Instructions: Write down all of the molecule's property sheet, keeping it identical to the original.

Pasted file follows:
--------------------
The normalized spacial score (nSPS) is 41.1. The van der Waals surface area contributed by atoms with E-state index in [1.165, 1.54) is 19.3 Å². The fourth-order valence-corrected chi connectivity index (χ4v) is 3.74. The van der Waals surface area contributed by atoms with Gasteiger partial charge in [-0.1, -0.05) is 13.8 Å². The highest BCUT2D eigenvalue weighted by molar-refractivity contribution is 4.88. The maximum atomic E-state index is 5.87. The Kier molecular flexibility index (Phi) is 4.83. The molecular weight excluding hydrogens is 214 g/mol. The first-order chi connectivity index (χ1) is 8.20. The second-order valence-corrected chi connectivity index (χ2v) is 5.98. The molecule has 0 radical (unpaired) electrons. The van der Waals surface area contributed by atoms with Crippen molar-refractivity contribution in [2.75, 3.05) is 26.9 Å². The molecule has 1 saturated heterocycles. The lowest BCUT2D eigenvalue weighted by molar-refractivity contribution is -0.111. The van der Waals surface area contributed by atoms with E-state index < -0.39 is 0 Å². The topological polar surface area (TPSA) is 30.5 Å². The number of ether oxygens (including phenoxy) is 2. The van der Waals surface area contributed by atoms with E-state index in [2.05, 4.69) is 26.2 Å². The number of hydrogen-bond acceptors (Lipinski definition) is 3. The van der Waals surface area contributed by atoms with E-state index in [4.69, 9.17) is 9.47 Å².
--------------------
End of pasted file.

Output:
The normalized spacial score (nSPS) is 41.1. The van der Waals surface area contributed by atoms with E-state index in [1.165, 1.54) is 19.3 Å². The fourth-order valence-corrected chi connectivity index (χ4v) is 3.74. The van der Waals surface area contributed by atoms with Gasteiger partial charge in [-0.1, -0.05) is 13.8 Å². The highest BCUT2D eigenvalue weighted by molar-refractivity contribution is 4.88. The maximum atomic E-state index is 5.87. The Kier molecular flexibility index (Phi) is 4.83. The molecular weight excluding hydrogens is 214 g/mol. The first-order chi connectivity index (χ1) is 8.20. The second-order valence-corrected chi connectivity index (χ2v) is 5.98. The molecule has 0 radical (unpaired) electrons. The van der Waals surface area contributed by atoms with Crippen molar-refractivity contribution in [2.75, 3.05) is 26.9 Å². The molecule has 1 saturated heterocycles. The lowest BCUT2D eigenvalue weighted by molar-refractivity contribution is -0.111. The van der Waals surface area contributed by atoms with E-state index < -0.39 is 0 Å². The topological polar surface area (TPSA) is 30.5 Å². The number of ether oxygens (including phenoxy) is 2. The van der Waals surface area contributed by atoms with E-state index in [2.05, 4.69) is 26.2 Å². The number of hydrogen-bond acceptors (Lipinski definition) is 3. The van der Waals surface area contributed by atoms with E-state index in [4.69, 9.17) is 9.47 Å².